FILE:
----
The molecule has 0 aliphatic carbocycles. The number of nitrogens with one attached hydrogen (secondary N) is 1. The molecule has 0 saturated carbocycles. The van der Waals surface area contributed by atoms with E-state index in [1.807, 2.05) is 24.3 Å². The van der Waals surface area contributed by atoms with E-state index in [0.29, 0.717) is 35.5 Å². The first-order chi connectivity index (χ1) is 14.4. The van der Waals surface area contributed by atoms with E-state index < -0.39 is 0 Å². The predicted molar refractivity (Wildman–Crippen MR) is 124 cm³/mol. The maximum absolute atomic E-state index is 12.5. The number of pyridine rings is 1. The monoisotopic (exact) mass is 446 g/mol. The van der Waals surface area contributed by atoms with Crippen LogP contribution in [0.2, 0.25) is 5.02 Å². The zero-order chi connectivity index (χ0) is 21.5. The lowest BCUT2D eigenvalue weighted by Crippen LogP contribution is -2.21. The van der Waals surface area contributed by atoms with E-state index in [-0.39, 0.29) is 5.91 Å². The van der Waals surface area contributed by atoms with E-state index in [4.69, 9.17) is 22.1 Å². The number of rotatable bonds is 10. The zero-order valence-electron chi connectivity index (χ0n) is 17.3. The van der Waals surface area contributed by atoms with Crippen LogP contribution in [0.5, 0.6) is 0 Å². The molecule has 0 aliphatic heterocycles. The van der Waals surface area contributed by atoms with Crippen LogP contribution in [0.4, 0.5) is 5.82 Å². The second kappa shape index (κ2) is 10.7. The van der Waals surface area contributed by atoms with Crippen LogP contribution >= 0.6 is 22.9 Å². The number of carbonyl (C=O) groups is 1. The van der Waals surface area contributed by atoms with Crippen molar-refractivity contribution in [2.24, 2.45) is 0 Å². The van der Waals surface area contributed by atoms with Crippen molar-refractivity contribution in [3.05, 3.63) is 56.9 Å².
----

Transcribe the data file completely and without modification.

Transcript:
The molecule has 0 aliphatic carbocycles. The number of nitrogens with one attached hydrogen (secondary N) is 1. The molecule has 0 saturated carbocycles. The van der Waals surface area contributed by atoms with E-state index in [1.807, 2.05) is 24.3 Å². The van der Waals surface area contributed by atoms with E-state index in [0.29, 0.717) is 35.5 Å². The first-order chi connectivity index (χ1) is 14.4. The van der Waals surface area contributed by atoms with E-state index < -0.39 is 0 Å². The predicted molar refractivity (Wildman–Crippen MR) is 124 cm³/mol. The maximum absolute atomic E-state index is 12.5. The number of pyridine rings is 1. The monoisotopic (exact) mass is 446 g/mol. The van der Waals surface area contributed by atoms with Crippen LogP contribution in [0.2, 0.25) is 5.02 Å². The zero-order chi connectivity index (χ0) is 21.5. The lowest BCUT2D eigenvalue weighted by Crippen LogP contribution is -2.21. The van der Waals surface area contributed by atoms with E-state index in [-0.39, 0.29) is 5.91 Å². The van der Waals surface area contributed by atoms with E-state index in [4.69, 9.17) is 22.1 Å². The number of rotatable bonds is 10. The zero-order valence-electron chi connectivity index (χ0n) is 17.3. The van der Waals surface area contributed by atoms with Crippen LogP contribution in [0.5, 0.6) is 0 Å². The molecule has 0 aliphatic heterocycles. The van der Waals surface area contributed by atoms with Crippen LogP contribution in [0.4, 0.5) is 5.82 Å². The second kappa shape index (κ2) is 10.7. The van der Waals surface area contributed by atoms with Crippen LogP contribution >= 0.6 is 22.9 Å². The number of carbonyl (C=O) groups is 1. The van der Waals surface area contributed by atoms with Crippen molar-refractivity contribution in [2.24, 2.45) is 0 Å². The van der Waals surface area contributed by atoms with Crippen molar-refractivity contribution in [3.05, 3.63) is 56.9 Å².